“Being an adult with autism, I do not know the word ‘normal.’ But to me, SARRC means hope.”
This is Ryane, a Phoenix resident, who was diagnosed with autism when she was 5 years old. She was 28 when she came to Southwest Autism Research & Resource Center (SARRC) due to its trademark social enterprise program, Beneficial Beans, an initiative designed for adults with autism. With a passion for gardening, she wished for a job at a local nursery, but didn't feel confident with her resume to pursue an application.
Many adults with autism are capable of becoming employed, but don’t have access to environments that will teach them to be successful once on the job. Possibly the biggest challenge facing these individuals is social interaction, so in order to address this challenge and other barriers, SARRC established Beneficial Beans®.
One component of the program is a 12-week internship where interns can choose to work in one of two of the Beneficial Beans businesses, the Café or Garden. It’s within these businesses that vital job skills are gained through the help of staff and clinicians who work individually with adult interns.
When Ryane learned of SARRC’s various internship opportunities, she immediately gravitated to a garden internship. As a garden intern, she learned industry practices like planting, caring for and producing fresh produce. Ryane also learned the necessary social skills to thrive in a working environment like when to take a break, making eye contact and how to appropriately talk to supervisors and address customers.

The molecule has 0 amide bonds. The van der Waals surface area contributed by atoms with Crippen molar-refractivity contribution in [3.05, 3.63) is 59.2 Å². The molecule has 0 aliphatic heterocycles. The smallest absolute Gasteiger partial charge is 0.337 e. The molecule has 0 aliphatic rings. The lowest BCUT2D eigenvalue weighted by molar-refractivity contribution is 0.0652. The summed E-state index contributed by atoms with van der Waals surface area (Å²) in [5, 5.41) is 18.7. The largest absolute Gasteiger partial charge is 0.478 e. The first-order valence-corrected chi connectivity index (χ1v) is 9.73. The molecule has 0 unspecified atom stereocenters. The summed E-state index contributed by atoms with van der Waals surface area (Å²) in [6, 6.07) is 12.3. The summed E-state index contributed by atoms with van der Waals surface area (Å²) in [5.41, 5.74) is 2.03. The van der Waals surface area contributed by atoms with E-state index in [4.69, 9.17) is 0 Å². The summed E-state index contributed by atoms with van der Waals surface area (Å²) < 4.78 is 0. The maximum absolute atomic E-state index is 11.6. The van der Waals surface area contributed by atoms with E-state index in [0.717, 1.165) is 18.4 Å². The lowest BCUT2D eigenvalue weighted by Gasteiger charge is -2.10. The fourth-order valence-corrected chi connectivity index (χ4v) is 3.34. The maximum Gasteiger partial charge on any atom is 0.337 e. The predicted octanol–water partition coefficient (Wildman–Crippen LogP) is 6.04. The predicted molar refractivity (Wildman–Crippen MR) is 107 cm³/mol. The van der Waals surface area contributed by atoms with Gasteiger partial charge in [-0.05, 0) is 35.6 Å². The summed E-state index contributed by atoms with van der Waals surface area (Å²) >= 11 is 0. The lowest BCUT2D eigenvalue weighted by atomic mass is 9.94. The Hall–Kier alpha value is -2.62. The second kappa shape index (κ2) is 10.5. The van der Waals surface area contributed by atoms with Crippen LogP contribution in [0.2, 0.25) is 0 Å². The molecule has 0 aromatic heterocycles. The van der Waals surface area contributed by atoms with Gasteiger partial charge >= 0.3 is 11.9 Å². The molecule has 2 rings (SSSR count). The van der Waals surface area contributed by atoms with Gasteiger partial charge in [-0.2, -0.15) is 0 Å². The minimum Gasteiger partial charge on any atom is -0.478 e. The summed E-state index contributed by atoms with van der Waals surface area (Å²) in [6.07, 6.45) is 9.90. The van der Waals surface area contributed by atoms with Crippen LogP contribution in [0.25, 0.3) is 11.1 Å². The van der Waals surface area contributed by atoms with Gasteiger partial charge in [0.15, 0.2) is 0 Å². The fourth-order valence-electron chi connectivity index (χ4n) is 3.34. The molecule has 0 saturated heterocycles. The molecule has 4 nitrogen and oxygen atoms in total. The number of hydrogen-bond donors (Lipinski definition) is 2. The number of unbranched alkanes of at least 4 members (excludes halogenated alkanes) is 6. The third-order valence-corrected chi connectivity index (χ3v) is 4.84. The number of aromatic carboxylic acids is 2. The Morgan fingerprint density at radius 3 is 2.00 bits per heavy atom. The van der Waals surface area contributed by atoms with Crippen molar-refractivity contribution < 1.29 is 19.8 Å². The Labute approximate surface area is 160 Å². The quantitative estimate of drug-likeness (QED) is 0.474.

SARRC’s urban garden, which is situated in the backyard of our 16th Street campus, features a variety of vegetables, a chicken coop, and a Community Supported Agriculture program giving interns a chance to interact with customers. During their three-month internship, interns also learn essential life skills.
“I learned how to work with others, job search, take the bus, how to dress up for an interview and present myself… so that I can gain a job, earn a paycheck and learn to live on my own,” Ryane says.
SARRC is proud to report that in 2016, nearly 75 percent of our clients secured and maintained meaningful, competitive employment in the community—compared to an estimated 10 percent employment rate for adults with autism nationally.
We’re also pleased to report that Ryane landed her dream job at the local nursery.
Outcomes like this are huge for the community, but our work isn’t done. Our commitment to advancing the lives of individuals with autism and their families is driven by the positive impact we know we can continue to make.
“SARRC is that hope we need to make it through and live independently,” Ryane says.
Stories like Ryane’s are what motivates SARRC to continue its mission of providing a lifetime of services and support to the autism community. This year, SARRC celebrates 20 years and in that time we’ve become an internationally-recognized nonprofit organization working tirelessly to build a more inclusive community. We are continually driven by the positive impact we can make on the lives of individuals with autism and their families.